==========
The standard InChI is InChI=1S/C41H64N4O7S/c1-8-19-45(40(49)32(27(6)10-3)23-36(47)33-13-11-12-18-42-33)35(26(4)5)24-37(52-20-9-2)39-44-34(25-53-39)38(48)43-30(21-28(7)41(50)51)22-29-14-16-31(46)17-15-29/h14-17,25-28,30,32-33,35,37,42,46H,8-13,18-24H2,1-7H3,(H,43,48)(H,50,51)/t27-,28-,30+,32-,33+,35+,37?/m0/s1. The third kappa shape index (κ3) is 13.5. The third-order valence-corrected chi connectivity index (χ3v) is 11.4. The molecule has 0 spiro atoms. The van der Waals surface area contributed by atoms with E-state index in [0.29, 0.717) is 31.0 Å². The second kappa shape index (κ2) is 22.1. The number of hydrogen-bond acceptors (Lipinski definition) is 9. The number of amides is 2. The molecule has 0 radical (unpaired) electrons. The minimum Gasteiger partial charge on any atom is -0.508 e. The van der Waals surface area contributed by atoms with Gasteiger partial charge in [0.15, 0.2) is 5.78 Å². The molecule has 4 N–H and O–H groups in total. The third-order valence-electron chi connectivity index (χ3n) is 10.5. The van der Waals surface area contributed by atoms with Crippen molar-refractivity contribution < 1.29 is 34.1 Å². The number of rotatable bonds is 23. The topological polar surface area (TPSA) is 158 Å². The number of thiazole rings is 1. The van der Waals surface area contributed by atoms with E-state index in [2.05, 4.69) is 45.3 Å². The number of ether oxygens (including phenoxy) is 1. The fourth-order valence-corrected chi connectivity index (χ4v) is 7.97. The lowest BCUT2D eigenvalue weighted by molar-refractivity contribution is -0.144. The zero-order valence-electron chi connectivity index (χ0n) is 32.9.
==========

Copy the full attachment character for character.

The standard InChI is InChI=1S/C41H64N4O7S/c1-8-19-45(40(49)32(27(6)10-3)23-36(47)33-13-11-12-18-42-33)35(26(4)5)24-37(52-20-9-2)39-44-34(25-53-39)38(48)43-30(21-28(7)41(50)51)22-29-14-16-31(46)17-15-29/h14-17,25-28,30,32-33,35,37,42,46H,8-13,18-24H2,1-7H3,(H,43,48)(H,50,51)/t27-,28-,30+,32-,33+,35+,37?/m0/s1. The third kappa shape index (κ3) is 13.5. The third-order valence-corrected chi connectivity index (χ3v) is 11.4. The molecule has 0 spiro atoms. The van der Waals surface area contributed by atoms with E-state index in [0.29, 0.717) is 31.0 Å². The second kappa shape index (κ2) is 22.1. The number of hydrogen-bond acceptors (Lipinski definition) is 9. The number of amides is 2. The molecule has 0 radical (unpaired) electrons. The minimum Gasteiger partial charge on any atom is -0.508 e. The van der Waals surface area contributed by atoms with Gasteiger partial charge in [0.15, 0.2) is 5.78 Å². The molecule has 4 N–H and O–H groups in total. The third-order valence-electron chi connectivity index (χ3n) is 10.5. The van der Waals surface area contributed by atoms with Crippen molar-refractivity contribution < 1.29 is 34.1 Å². The number of rotatable bonds is 23. The topological polar surface area (TPSA) is 158 Å². The number of thiazole rings is 1. The van der Waals surface area contributed by atoms with E-state index in [2.05, 4.69) is 45.3 Å². The number of ether oxygens (including phenoxy) is 1. The fourth-order valence-corrected chi connectivity index (χ4v) is 7.97. The lowest BCUT2D eigenvalue weighted by molar-refractivity contribution is -0.144. The zero-order valence-electron chi connectivity index (χ0n) is 32.9.